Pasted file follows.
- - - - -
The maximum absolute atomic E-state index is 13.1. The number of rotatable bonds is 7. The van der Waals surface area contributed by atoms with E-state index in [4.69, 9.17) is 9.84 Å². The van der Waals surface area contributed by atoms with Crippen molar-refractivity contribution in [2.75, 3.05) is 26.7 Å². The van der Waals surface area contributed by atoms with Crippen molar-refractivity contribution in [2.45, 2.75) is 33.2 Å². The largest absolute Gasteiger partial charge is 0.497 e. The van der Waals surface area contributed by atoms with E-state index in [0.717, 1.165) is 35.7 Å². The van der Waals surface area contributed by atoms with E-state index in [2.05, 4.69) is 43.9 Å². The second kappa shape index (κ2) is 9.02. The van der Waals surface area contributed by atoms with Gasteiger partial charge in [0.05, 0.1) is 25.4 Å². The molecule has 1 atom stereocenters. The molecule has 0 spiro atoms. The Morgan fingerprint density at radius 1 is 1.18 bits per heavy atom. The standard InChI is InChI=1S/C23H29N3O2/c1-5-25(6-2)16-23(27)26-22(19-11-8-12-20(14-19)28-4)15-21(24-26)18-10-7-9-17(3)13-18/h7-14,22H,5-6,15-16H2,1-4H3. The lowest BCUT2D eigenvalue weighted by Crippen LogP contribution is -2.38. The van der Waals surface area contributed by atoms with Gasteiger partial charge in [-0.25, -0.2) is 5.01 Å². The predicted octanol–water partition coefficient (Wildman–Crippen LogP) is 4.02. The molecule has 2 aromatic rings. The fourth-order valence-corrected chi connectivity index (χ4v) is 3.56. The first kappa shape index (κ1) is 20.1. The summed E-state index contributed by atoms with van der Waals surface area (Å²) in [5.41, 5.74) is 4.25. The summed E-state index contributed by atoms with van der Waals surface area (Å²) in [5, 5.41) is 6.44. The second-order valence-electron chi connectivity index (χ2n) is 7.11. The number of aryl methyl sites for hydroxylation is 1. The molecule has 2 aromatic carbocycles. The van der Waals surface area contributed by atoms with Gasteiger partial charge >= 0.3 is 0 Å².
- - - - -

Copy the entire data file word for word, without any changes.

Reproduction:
The maximum absolute atomic E-state index is 13.1. The number of rotatable bonds is 7. The van der Waals surface area contributed by atoms with E-state index in [4.69, 9.17) is 9.84 Å². The van der Waals surface area contributed by atoms with Crippen molar-refractivity contribution in [2.75, 3.05) is 26.7 Å². The van der Waals surface area contributed by atoms with Crippen molar-refractivity contribution in [2.45, 2.75) is 33.2 Å². The largest absolute Gasteiger partial charge is 0.497 e. The van der Waals surface area contributed by atoms with E-state index in [0.717, 1.165) is 35.7 Å². The van der Waals surface area contributed by atoms with E-state index in [2.05, 4.69) is 43.9 Å². The second kappa shape index (κ2) is 9.02. The van der Waals surface area contributed by atoms with Gasteiger partial charge in [0.05, 0.1) is 25.4 Å². The molecule has 1 atom stereocenters. The molecule has 0 spiro atoms. The Morgan fingerprint density at radius 1 is 1.18 bits per heavy atom. The standard InChI is InChI=1S/C23H29N3O2/c1-5-25(6-2)16-23(27)26-22(19-11-8-12-20(14-19)28-4)15-21(24-26)18-10-7-9-17(3)13-18/h7-14,22H,5-6,15-16H2,1-4H3. The lowest BCUT2D eigenvalue weighted by Crippen LogP contribution is -2.38. The van der Waals surface area contributed by atoms with Gasteiger partial charge in [-0.25, -0.2) is 5.01 Å². The predicted octanol–water partition coefficient (Wildman–Crippen LogP) is 4.02. The molecule has 2 aromatic rings. The fourth-order valence-corrected chi connectivity index (χ4v) is 3.56. The first kappa shape index (κ1) is 20.1. The summed E-state index contributed by atoms with van der Waals surface area (Å²) in [5.41, 5.74) is 4.25. The summed E-state index contributed by atoms with van der Waals surface area (Å²) in [5, 5.41) is 6.44. The second-order valence-electron chi connectivity index (χ2n) is 7.11. The number of aryl methyl sites for hydroxylation is 1. The molecule has 2 aromatic carbocycles. The van der Waals surface area contributed by atoms with Gasteiger partial charge >= 0.3 is 0 Å².